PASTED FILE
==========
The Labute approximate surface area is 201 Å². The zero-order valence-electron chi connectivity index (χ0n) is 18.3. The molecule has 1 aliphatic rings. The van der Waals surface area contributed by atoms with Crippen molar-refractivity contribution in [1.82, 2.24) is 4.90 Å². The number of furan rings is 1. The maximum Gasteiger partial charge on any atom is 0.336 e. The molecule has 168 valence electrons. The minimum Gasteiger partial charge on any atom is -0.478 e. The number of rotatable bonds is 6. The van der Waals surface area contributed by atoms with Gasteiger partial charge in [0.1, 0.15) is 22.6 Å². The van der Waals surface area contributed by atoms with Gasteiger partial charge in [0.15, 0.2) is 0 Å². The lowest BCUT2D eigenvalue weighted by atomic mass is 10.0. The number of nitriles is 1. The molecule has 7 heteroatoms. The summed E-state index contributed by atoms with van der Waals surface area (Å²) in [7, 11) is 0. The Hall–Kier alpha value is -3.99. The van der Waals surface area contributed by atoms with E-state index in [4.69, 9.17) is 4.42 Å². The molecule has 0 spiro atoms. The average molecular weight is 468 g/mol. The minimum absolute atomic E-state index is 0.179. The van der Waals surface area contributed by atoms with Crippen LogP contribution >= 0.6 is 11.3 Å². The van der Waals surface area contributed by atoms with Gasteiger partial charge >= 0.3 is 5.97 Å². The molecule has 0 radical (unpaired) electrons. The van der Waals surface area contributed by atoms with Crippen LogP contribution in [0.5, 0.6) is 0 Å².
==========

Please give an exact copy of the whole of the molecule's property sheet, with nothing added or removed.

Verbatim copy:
The Labute approximate surface area is 201 Å². The zero-order valence-electron chi connectivity index (χ0n) is 18.3. The molecule has 1 aliphatic rings. The van der Waals surface area contributed by atoms with Crippen molar-refractivity contribution in [1.82, 2.24) is 4.90 Å². The number of furan rings is 1. The maximum Gasteiger partial charge on any atom is 0.336 e. The molecule has 168 valence electrons. The minimum Gasteiger partial charge on any atom is -0.478 e. The number of rotatable bonds is 6. The van der Waals surface area contributed by atoms with Gasteiger partial charge in [0.1, 0.15) is 22.6 Å². The van der Waals surface area contributed by atoms with Gasteiger partial charge in [0.15, 0.2) is 0 Å². The lowest BCUT2D eigenvalue weighted by atomic mass is 10.0. The number of nitriles is 1. The molecule has 7 heteroatoms. The summed E-state index contributed by atoms with van der Waals surface area (Å²) in [7, 11) is 0. The Hall–Kier alpha value is -3.99. The van der Waals surface area contributed by atoms with E-state index in [4.69, 9.17) is 4.42 Å². The molecule has 0 spiro atoms. The average molecular weight is 468 g/mol. The minimum absolute atomic E-state index is 0.179. The van der Waals surface area contributed by atoms with Crippen LogP contribution >= 0.6 is 11.3 Å². The van der Waals surface area contributed by atoms with Gasteiger partial charge >= 0.3 is 5.97 Å². The molecule has 0 radical (unpaired) electrons. The van der Waals surface area contributed by atoms with Crippen LogP contribution in [0.5, 0.6) is 0 Å².